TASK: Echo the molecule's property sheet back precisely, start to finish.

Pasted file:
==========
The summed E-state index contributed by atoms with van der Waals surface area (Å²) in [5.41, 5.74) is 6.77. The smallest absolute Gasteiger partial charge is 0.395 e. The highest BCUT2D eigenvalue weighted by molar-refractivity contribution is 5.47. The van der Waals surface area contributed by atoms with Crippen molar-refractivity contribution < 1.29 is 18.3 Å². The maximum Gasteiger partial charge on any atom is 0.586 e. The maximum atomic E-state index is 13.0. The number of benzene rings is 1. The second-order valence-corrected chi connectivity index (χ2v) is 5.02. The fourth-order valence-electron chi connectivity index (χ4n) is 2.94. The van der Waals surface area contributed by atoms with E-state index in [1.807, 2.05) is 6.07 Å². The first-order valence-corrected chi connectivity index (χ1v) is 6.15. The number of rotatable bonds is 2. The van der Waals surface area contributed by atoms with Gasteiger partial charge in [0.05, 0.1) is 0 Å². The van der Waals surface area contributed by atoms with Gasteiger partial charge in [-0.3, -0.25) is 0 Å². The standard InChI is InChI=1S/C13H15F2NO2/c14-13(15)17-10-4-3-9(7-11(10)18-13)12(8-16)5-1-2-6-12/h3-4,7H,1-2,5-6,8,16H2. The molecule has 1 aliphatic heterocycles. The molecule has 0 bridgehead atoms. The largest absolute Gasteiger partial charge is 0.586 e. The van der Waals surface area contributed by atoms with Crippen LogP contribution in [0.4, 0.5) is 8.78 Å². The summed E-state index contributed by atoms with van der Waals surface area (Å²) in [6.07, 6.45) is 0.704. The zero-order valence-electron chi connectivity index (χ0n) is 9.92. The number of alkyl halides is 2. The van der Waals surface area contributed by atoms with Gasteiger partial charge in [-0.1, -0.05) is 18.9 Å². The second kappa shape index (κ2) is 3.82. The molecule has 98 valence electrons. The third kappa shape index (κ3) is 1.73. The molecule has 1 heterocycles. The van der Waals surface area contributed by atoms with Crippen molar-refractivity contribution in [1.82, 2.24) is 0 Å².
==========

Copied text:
The summed E-state index contributed by atoms with van der Waals surface area (Å²) in [5.41, 5.74) is 6.77. The smallest absolute Gasteiger partial charge is 0.395 e. The highest BCUT2D eigenvalue weighted by molar-refractivity contribution is 5.47. The van der Waals surface area contributed by atoms with Crippen molar-refractivity contribution < 1.29 is 18.3 Å². The maximum Gasteiger partial charge on any atom is 0.586 e. The maximum atomic E-state index is 13.0. The number of benzene rings is 1. The second-order valence-corrected chi connectivity index (χ2v) is 5.02. The fourth-order valence-electron chi connectivity index (χ4n) is 2.94. The van der Waals surface area contributed by atoms with E-state index in [1.807, 2.05) is 6.07 Å². The first-order valence-corrected chi connectivity index (χ1v) is 6.15. The number of rotatable bonds is 2. The van der Waals surface area contributed by atoms with Gasteiger partial charge in [0.05, 0.1) is 0 Å². The van der Waals surface area contributed by atoms with Gasteiger partial charge in [-0.3, -0.25) is 0 Å². The standard InChI is InChI=1S/C13H15F2NO2/c14-13(15)17-10-4-3-9(7-11(10)18-13)12(8-16)5-1-2-6-12/h3-4,7H,1-2,5-6,8,16H2. The molecule has 1 aliphatic heterocycles. The molecule has 0 bridgehead atoms. The largest absolute Gasteiger partial charge is 0.586 e. The van der Waals surface area contributed by atoms with Crippen LogP contribution in [0.4, 0.5) is 8.78 Å². The summed E-state index contributed by atoms with van der Waals surface area (Å²) in [6.07, 6.45) is 0.704. The zero-order valence-electron chi connectivity index (χ0n) is 9.92. The number of alkyl halides is 2. The van der Waals surface area contributed by atoms with Gasteiger partial charge in [-0.1, -0.05) is 18.9 Å². The second kappa shape index (κ2) is 3.82. The molecule has 98 valence electrons. The third kappa shape index (κ3) is 1.73. The molecule has 1 heterocycles. The van der Waals surface area contributed by atoms with Crippen molar-refractivity contribution in [1.82, 2.24) is 0 Å².